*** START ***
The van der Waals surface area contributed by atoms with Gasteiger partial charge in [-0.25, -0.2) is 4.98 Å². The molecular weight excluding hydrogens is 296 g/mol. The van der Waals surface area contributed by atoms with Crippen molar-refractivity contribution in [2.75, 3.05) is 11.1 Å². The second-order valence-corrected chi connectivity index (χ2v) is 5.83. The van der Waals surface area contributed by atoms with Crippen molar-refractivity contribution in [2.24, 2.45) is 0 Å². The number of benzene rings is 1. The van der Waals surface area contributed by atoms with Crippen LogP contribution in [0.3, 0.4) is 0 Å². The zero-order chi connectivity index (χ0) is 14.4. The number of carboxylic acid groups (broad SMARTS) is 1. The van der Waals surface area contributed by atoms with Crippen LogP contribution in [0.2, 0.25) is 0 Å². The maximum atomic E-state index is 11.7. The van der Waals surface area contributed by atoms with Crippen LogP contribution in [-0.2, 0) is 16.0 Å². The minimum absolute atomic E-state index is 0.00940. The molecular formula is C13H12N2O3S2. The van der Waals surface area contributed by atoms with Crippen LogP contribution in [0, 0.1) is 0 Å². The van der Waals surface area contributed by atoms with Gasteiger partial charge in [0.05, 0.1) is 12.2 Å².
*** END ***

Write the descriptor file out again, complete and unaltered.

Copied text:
The van der Waals surface area contributed by atoms with Gasteiger partial charge in [-0.25, -0.2) is 4.98 Å². The molecular weight excluding hydrogens is 296 g/mol. The van der Waals surface area contributed by atoms with Crippen molar-refractivity contribution in [2.75, 3.05) is 11.1 Å². The second-order valence-corrected chi connectivity index (χ2v) is 5.83. The van der Waals surface area contributed by atoms with Crippen molar-refractivity contribution in [2.24, 2.45) is 0 Å². The number of benzene rings is 1. The van der Waals surface area contributed by atoms with Crippen LogP contribution in [0.3, 0.4) is 0 Å². The zero-order chi connectivity index (χ0) is 14.4. The number of carboxylic acid groups (broad SMARTS) is 1. The van der Waals surface area contributed by atoms with Crippen LogP contribution in [0.2, 0.25) is 0 Å². The maximum atomic E-state index is 11.7. The van der Waals surface area contributed by atoms with Crippen LogP contribution in [-0.2, 0) is 16.0 Å². The minimum absolute atomic E-state index is 0.00940. The molecular formula is C13H12N2O3S2. The van der Waals surface area contributed by atoms with Crippen LogP contribution in [0, 0.1) is 0 Å². The van der Waals surface area contributed by atoms with Gasteiger partial charge in [0.05, 0.1) is 12.2 Å².